Back in the days before TV and movies had title sequences, back in the days before theater or opera performances had printed programs or libretti, back in the days before posters were printed up and tacked on walls, theatrical troupes needed some way of introducing characters and situations to audiences. The conventions surrounding the Nine Dragon Spot are one solution to that problem.
In Beijing opera, it is common for important or imposing male characters (young warriors, wise advisors, evil tyrants, and so on…) to make a great impression on their first appearance. Entering from stage right, they halt at a point half-way upstage about half-way right of center. There, at the Nine Dragon Spot (jiǔ lóng kǒu, 九龙口), they pause for a moment and execute a series of characteristic gestures. They may draw attention to their helmets, their beard, their eyes, their clothes. Martial figures may lift a leg to demonstrate physical prowess. Agitated characters might wiggle their face about. You might think of this introductory series of poses (liàngxiàng, 亮相) as functioning like a movie poster, giving us a moment to take in the costume, makeup, and bearing of the character coming in. Like the portraits in Harry Potter, they move!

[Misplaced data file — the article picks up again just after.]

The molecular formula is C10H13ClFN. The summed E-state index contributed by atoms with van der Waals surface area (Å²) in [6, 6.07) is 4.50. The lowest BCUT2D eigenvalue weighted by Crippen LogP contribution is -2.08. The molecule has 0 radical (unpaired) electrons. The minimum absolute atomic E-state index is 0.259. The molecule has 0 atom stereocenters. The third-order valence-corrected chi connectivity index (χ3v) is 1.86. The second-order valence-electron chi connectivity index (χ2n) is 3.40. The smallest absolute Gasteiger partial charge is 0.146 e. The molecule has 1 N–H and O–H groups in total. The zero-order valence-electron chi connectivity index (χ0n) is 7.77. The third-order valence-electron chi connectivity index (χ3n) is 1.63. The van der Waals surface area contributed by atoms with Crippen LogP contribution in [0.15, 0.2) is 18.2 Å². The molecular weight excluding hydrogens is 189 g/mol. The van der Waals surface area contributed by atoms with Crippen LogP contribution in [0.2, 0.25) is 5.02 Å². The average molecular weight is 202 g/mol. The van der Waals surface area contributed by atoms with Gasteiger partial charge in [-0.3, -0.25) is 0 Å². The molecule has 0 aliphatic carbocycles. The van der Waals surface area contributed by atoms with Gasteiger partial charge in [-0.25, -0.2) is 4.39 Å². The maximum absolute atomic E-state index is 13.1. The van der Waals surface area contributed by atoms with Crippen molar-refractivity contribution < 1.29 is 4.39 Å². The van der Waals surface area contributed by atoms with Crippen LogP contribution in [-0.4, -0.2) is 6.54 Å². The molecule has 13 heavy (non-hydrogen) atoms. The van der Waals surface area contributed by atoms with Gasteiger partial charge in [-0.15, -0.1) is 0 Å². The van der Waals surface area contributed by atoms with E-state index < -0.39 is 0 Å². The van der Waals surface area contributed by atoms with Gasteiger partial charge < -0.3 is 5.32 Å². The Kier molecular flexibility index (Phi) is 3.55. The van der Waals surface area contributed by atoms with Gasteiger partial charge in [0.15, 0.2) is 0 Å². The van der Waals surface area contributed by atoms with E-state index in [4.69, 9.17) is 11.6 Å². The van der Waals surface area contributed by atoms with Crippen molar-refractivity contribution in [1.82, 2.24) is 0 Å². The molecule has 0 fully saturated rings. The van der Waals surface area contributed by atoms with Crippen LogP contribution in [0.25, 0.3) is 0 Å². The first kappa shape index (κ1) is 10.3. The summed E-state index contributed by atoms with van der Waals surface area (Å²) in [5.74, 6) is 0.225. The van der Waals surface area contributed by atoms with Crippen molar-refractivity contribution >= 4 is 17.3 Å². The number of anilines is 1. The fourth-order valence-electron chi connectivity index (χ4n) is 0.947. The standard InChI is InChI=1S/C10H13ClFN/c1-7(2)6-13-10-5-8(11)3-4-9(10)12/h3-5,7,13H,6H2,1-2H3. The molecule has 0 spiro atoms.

From the Nine Dragon Spot, the character proceeds slowly down an imaginary catwalk to front and center stage. At some point along the way, the actor will deliver a couple of introductory lines (yǐnzi,引子), a concise poetic motto which tells the audience something about his character, his situation or his frame of mind. Every one else on stage stands still – this is a moment for the actor and the audience alone.
The conventions associated with the Nine Dragon Spot are Chinese opera’s way of saying “Hello”.
below: a video of some entrances from the Beijing opera “Nine River Spot” (九江口) illustrating a few ways the approaches to and from the Nine Dragon Spot can be handled.